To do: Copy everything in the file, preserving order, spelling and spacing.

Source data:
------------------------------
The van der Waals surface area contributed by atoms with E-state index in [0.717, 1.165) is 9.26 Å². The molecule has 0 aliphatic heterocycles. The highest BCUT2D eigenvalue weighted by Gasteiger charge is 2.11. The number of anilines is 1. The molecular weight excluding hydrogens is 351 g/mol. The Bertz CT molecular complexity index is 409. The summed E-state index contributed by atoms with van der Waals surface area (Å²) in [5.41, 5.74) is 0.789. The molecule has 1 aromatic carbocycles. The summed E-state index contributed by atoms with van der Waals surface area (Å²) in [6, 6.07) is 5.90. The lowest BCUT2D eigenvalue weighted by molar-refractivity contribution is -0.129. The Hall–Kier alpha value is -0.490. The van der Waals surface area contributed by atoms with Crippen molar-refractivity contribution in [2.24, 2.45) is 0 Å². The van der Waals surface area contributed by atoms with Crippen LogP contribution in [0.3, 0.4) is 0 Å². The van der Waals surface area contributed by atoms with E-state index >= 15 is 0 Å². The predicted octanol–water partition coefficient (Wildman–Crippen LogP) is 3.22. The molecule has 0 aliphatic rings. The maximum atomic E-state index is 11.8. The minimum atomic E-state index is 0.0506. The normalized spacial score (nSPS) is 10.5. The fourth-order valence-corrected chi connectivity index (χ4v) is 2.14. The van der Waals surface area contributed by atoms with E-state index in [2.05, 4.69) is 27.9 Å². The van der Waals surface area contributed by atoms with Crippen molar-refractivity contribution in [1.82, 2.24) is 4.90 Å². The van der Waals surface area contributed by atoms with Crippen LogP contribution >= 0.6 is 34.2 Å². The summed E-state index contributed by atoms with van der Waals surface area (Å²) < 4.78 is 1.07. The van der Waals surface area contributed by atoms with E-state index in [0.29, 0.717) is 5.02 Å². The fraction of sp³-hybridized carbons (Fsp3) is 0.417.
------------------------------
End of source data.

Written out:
The van der Waals surface area contributed by atoms with E-state index in [0.717, 1.165) is 9.26 Å². The molecule has 0 aliphatic heterocycles. The highest BCUT2D eigenvalue weighted by Gasteiger charge is 2.11. The number of anilines is 1. The molecular weight excluding hydrogens is 351 g/mol. The Bertz CT molecular complexity index is 409. The summed E-state index contributed by atoms with van der Waals surface area (Å²) in [5.41, 5.74) is 0.789. The molecule has 1 aromatic carbocycles. The summed E-state index contributed by atoms with van der Waals surface area (Å²) in [6, 6.07) is 5.90. The lowest BCUT2D eigenvalue weighted by molar-refractivity contribution is -0.129. The Hall–Kier alpha value is -0.490. The van der Waals surface area contributed by atoms with Crippen molar-refractivity contribution in [2.24, 2.45) is 0 Å². The van der Waals surface area contributed by atoms with Crippen LogP contribution in [0.3, 0.4) is 0 Å². The van der Waals surface area contributed by atoms with E-state index >= 15 is 0 Å². The predicted octanol–water partition coefficient (Wildman–Crippen LogP) is 3.22. The molecule has 0 aliphatic rings. The maximum atomic E-state index is 11.8. The minimum atomic E-state index is 0.0506. The normalized spacial score (nSPS) is 10.5. The fourth-order valence-corrected chi connectivity index (χ4v) is 2.14. The van der Waals surface area contributed by atoms with E-state index in [2.05, 4.69) is 27.9 Å². The van der Waals surface area contributed by atoms with Crippen molar-refractivity contribution in [1.82, 2.24) is 4.90 Å². The van der Waals surface area contributed by atoms with Crippen LogP contribution >= 0.6 is 34.2 Å². The summed E-state index contributed by atoms with van der Waals surface area (Å²) < 4.78 is 1.07. The van der Waals surface area contributed by atoms with E-state index in [0.29, 0.717) is 5.02 Å². The fraction of sp³-hybridized carbons (Fsp3) is 0.417.